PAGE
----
Advisory issued over parties

Parents urged to take on the role of bad cop to help avoid potential tragedy as back-to-school party season underway

Parents are being urged to take on the role of bad cop to help avoid potential tragedy as many youth are gearing up for back-to-school parties.

Traditionally high-school students, and particularly those entering Grade 12, mark the new year with bush parties.

But considering the potential for drinking and driving accidents, drug overdose, school suspensions and more, parents are being asked to step up and keep their kids safe.

“Kids get angry and all that fun stuff but it’s better to have the battle than have the regrets afterwards,” said Doug Rogers, substance abuse prevention counsellor for the Vernon School District.

Rogers points to recent tragedies at such parties, such as drug overdoses resulting in death in Penticton and the rape of a young girl in the Fraser Valley as potential outcomes at such parties.

“Accidents happen, kids make mistakes, they make poor choices,” said Rogers, who has three kids of his own and would much rather have his kids ‘hate’ him and be safe at home.

“They put themselves in danger when they go to stuff like that. We worry about their safety.”

Rogers has been confronted by a number of parents this summer who aren’t sure what to do.

“They say, ‘they’re going to do it anyway so how can I stop them?’”

He insists kids need that consistent message that the illegal activities at these parties are unacceptable, and should not be tolerated.

“There’s a lot of parents who just sit quietly who don’t want their kids going but they have peer pressure from other parents who say, ‘relax, my kid’s going.’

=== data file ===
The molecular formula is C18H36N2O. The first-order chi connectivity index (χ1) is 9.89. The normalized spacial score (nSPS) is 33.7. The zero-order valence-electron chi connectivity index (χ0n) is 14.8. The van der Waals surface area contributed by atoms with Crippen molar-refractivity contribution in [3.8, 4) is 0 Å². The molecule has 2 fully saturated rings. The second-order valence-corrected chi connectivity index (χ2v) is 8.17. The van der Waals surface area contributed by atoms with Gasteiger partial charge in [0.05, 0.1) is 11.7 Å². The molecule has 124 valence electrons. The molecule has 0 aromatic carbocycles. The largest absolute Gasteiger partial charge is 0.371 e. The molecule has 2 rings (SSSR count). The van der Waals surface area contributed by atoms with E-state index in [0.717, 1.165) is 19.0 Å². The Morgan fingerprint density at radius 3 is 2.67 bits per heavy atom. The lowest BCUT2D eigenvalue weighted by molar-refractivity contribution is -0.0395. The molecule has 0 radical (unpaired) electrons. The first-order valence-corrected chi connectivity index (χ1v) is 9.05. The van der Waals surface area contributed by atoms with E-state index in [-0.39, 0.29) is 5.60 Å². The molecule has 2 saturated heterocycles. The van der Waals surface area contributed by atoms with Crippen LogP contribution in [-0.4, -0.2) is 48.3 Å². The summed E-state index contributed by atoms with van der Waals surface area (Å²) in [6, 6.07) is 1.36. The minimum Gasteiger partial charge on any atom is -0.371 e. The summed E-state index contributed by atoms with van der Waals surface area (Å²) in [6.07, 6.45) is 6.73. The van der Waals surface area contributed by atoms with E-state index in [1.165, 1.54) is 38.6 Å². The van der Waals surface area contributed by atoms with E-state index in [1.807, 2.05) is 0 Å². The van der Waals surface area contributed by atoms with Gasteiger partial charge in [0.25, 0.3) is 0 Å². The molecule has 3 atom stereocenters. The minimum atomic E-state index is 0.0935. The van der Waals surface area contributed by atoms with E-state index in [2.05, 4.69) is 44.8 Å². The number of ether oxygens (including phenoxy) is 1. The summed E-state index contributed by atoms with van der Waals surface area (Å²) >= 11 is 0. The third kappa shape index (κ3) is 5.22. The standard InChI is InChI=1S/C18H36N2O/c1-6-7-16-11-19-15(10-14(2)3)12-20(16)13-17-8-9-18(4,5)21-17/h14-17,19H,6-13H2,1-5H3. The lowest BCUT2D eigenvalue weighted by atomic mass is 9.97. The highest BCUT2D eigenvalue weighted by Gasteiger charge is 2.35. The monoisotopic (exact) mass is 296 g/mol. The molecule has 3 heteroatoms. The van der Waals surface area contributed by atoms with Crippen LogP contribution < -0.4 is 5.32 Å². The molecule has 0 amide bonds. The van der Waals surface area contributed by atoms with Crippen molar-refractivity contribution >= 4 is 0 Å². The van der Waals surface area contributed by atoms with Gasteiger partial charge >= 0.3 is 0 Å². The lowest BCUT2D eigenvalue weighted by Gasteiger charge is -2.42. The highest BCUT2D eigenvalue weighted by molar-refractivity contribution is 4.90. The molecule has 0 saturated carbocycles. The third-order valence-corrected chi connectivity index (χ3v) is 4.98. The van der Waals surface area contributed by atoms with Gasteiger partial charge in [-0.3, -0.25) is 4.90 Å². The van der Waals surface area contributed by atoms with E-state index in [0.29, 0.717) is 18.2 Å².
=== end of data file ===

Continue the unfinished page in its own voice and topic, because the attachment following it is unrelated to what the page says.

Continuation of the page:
“And probably a lot of kids right now are feeling the peer pressure of going to these parties and are looking to their parents for advice and if they aren’t getting it from the parents they’re going to get it from their peers.”

Vernon RCMP officers warn that they will find the locations of these parties and are ready to hand out tickets for traffic and liquor infractions ($230).

“We’re vigilant in trying to be proactive and seek these parties out,” said Cst. Kathy Szoboticsanec, the detachment’s school liaison officer.

Young drivers with their N may face fines for not complying with restrictions (too many people in a vehicle at once – $109), and those with too many infractions also have a chance of having their vehicle impounded.

Szoboticsanec also warns that many of these parties attract unsavory individuals whom many parents would not like to see their kids associating with.

“It’s not just students who attend these parties,” she said of the young adults no longer in school and who are generally immersed in the drug world.

Students can also face suspension if they attend such parties and show up at school the next day in any level of intoxication or with “nonsense written all over them,” warns Rogers.

“The principals will be waiting for them,” he said.


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